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Children’s Books Get the Algorithm Treatment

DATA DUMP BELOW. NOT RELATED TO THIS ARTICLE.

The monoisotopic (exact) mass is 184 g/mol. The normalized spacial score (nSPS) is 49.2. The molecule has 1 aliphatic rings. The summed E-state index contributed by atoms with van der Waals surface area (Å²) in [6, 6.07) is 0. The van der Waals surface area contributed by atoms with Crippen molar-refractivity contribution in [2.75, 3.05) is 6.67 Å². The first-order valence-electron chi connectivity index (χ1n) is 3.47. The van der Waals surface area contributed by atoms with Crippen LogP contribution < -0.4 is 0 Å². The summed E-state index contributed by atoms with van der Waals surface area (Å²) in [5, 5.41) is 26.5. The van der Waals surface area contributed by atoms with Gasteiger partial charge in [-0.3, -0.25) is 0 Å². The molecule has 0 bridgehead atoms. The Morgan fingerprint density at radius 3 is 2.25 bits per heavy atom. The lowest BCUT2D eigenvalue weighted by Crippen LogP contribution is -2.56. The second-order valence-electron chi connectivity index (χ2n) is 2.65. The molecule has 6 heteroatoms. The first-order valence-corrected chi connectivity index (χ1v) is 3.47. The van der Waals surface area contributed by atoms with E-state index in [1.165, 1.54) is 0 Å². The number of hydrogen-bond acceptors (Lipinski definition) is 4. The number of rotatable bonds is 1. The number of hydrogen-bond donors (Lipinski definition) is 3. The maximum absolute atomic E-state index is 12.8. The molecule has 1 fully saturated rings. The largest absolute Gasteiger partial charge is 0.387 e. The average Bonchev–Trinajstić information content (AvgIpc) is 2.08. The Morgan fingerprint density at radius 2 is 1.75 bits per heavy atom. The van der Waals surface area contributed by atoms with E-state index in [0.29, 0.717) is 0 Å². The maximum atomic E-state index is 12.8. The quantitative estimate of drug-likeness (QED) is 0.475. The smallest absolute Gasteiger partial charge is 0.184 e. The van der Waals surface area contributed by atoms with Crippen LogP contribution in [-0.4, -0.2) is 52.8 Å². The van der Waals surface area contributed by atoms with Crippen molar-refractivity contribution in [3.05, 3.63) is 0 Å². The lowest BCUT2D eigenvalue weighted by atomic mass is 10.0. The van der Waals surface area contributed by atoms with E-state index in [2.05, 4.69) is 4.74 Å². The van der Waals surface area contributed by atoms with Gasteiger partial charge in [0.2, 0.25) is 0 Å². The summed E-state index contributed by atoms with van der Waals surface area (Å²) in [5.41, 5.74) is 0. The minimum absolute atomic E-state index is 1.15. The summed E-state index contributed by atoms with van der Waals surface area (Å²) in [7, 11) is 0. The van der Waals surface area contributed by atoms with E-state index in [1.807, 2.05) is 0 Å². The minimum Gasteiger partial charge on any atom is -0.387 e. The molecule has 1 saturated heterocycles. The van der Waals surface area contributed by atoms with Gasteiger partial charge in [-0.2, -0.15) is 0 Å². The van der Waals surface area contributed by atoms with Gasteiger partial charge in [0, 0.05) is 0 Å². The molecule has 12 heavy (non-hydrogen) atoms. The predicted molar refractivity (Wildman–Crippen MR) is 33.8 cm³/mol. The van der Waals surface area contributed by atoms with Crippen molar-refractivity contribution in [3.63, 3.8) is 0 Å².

WSJ (paywall): “Goodnight Ninja? Knuffle Blobfish?  Epic, a digital reading platform, tracks what kids are searching for on its site and uses that data to create new books; ‘Bug is higher on the list than crocodile’…The digital comic book passed one million reads in its first five days last week. Epic predicted as much. It engineered the book to become a hit with kids ages 6 to 10 by basing its new owl heroine partly on children’s preferences and reading habits on the site. When a kid’s sticky fingers search for something to read, Epic captures that activity and feeds the information into its book recommendation engine—a tool that also informs the creation of new titles in-house. Epic’s team knows that children prefer owls to chickens and chickens to hedgehogs. Kids hunt for unicorns almost twice as often as they look for mermaids. Volcanoes are more popular than tsunamis, which are more popular than earthquakes. The Titanic is bigger than cowboys, pizza is bigger than cake, science is bigger than art and “poop” is bigger than all of them. During the pandemic, Epic has more than doubled its reach to 50 million children globally, most of them in the U.S. The online subscription children’s book service, founded in 2013 and based in Redwood City, Calif., is free to schools and has become a fixture of remote classrooms across the country by offering an easily accessible library of books and educational videos. Epic now possesses a trove of data on children, a group famously difficult to track…”

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